Notes on Rush

1. I have never liked a Rush album the first time I heard it. They have put out twenty studio albums now. I started listening to them in 1980, just a week before the release of Moving Pictures, their eighth album. I have listened to every single album of theirs the day it came out. And I can say—unequivocably—that I have never liked a single Rush album the first time I heard it. Not a one. 
Yet the other day, I listened to Signals (1982), an album I first heard the day it came out, an album which I hated when I first heard it—then was intrigued by—then was stunned by—then worshipped. I had hear it countless times before, but hadn’t heard it in a while, when I put it on. 
As I listened to it, all of a sudden, I noticed a guitar line in the song “Digital Man”. There are only eight songs on the album—I knew them all by heart. Yet all of a sudden, I noticed this guitar line which had always been there, but which I simply hadn’t noticed before, even after almost 30 years of listening to it. 
And as I listened to that guitar line more closely—repetitively—almost compulsively—I suddenly realized that much of my reaction to the song over the last nearly 30 years of listening to it was because of that subtle guitar line, seemingly tossed into the mix. I had never noticed it before—but now it was practically all that I heard. I listened to the song—entranced—a half dozen times, listening to that delicate, seemingly spontaneous guitar line. 
That’s why Rush fans love Rush: We hate every album the first time we hear it, yet every album offers a riot of sounds that ultimately capture its listeners as completely as a fly trap.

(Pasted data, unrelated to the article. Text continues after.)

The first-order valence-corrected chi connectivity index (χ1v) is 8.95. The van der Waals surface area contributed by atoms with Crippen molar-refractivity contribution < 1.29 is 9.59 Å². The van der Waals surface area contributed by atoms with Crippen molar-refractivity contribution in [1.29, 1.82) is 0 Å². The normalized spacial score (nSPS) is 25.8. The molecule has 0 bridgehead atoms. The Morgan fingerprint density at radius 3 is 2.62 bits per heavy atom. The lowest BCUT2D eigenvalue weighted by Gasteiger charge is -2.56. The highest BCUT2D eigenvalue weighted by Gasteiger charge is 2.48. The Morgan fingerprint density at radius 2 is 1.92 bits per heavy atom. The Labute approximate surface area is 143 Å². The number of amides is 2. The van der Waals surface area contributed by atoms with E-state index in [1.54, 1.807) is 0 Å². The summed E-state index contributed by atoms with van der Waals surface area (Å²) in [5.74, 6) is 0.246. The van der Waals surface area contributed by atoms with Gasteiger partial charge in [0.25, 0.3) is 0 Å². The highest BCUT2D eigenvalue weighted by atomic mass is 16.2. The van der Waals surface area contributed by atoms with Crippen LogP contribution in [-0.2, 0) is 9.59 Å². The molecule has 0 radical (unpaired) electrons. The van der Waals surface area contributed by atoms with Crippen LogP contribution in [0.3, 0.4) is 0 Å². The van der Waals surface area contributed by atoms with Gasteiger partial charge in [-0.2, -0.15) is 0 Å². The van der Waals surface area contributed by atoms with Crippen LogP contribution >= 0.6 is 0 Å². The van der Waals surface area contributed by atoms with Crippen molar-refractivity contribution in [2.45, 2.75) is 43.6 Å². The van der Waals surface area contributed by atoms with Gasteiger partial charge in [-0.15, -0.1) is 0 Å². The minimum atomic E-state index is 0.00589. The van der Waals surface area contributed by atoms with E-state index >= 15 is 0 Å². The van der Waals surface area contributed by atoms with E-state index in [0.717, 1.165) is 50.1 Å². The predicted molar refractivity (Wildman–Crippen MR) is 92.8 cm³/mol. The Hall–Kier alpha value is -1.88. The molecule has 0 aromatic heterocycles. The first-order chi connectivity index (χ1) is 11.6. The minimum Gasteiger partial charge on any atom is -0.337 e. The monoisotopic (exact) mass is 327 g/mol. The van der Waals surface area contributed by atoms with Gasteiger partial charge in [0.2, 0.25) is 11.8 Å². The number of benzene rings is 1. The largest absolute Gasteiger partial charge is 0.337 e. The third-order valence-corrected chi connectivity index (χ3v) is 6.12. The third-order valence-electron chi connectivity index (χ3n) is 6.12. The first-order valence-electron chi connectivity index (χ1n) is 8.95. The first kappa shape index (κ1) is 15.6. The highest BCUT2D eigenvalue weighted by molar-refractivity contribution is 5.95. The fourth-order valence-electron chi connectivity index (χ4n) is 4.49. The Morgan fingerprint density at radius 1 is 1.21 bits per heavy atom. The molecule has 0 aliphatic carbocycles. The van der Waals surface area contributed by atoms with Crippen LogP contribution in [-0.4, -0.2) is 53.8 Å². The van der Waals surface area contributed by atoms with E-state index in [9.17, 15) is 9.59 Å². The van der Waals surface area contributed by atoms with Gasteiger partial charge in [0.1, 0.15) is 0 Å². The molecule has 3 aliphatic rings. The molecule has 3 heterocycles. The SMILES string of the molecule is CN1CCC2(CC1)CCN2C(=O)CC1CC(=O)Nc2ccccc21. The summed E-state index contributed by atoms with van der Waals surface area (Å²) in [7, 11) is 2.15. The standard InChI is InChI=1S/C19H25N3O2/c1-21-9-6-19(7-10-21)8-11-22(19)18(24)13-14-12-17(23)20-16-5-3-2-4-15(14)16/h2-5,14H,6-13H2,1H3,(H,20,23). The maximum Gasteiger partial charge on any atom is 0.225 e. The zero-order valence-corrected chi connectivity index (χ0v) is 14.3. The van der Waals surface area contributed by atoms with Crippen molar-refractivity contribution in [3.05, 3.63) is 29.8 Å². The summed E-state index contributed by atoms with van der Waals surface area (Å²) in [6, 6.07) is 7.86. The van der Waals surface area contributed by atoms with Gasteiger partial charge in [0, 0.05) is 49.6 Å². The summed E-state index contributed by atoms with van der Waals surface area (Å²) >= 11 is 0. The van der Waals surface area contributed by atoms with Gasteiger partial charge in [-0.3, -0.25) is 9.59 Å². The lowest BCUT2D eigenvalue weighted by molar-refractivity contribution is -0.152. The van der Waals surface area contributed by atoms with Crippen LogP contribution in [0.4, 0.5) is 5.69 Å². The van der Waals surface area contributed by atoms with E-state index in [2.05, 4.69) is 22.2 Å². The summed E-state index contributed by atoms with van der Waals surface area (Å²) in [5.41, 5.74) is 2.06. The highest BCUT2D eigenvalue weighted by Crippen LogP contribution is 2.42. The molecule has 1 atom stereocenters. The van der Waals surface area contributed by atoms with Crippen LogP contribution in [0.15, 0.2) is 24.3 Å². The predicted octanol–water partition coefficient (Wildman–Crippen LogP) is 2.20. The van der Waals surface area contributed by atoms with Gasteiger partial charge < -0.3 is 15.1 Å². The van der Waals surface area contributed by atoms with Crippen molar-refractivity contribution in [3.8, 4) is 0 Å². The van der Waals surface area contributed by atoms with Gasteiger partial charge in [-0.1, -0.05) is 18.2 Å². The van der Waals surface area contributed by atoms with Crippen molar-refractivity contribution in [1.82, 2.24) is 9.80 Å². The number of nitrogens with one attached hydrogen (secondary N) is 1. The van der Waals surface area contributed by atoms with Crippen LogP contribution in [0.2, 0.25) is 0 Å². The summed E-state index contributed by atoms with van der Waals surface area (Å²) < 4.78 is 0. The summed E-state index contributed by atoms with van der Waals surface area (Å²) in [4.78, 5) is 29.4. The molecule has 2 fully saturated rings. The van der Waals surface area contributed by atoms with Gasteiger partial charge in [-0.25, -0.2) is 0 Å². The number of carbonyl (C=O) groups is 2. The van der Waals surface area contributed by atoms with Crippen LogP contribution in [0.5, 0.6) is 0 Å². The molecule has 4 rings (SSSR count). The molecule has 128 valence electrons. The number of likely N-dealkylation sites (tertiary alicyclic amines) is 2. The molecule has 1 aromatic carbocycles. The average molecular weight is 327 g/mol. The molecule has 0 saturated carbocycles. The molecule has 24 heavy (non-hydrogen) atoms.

2. Everyone focusses on Neil Peart, but Alex Lifeson is the key. 
Peart is a great drummer—but Lifeson’s sound has dictated the direction of Rush over the years. Peart is like a metronome: His sound, his genius, changes as slowly as a glacier. 
But Lifeson? Listen to the first eponymous album in 1974—then listen to 2112 a mere two years later. Then listen to Hemispheres two years after that. 
Lifeson’s artistic development has dominated Rush. His sound was the band’s sound—Peart and Geddy Lee, though astonishing musicians, never progressed, or developed, or evolved the way Lifeson did. They got better, but they never grew
Technically, Lifeson peaked with Hemispheres (and by the way, is there any guitar solo more beautiful, more sexy, more intense and dynamic than “Lerxst in Wonderland”?), but artistically, he peaked in the trilogy of albums, Permanent Waves (1980), Moving Pictures (1981) and Signals (1982). 
But after that, Lifeson took a nosedive with 1984’s Grace Under Pressure. There were spots that were good—the solo on “Kid Gloves”, the guitar work on “Red Sector A”. 
Lifeson suffered the most painful fate an artist can ever face: He defeated his instrument. He clearly got bored playing guitar. The tragedy of Lifeson is, he was so good, he burned through his medium, and discovered that there was nothing: It was just an instrument. 
Peart and Lee are great musicians, monsters the both of them. But Lifeson was the true genius of Rush. 
3. We hate every Rush album until we begin to understand it. Then once we begin to understand it, we find ourselves listening to other music differently. 
Like Harold Bloom said: Great art changes you. That’s what Rush does—it doesn’t pander to the listener: It makes demands of the listener, and thereby changes him. 
4. Selina Martin’s acoustic cover of “The Spirit of Radio”:


5. How could a trio of 24 year-old boys create something as complex and profound as 2112? Must’ve been the drugs. 
6. Jacob Moon’s live cover of “Subdivisions”: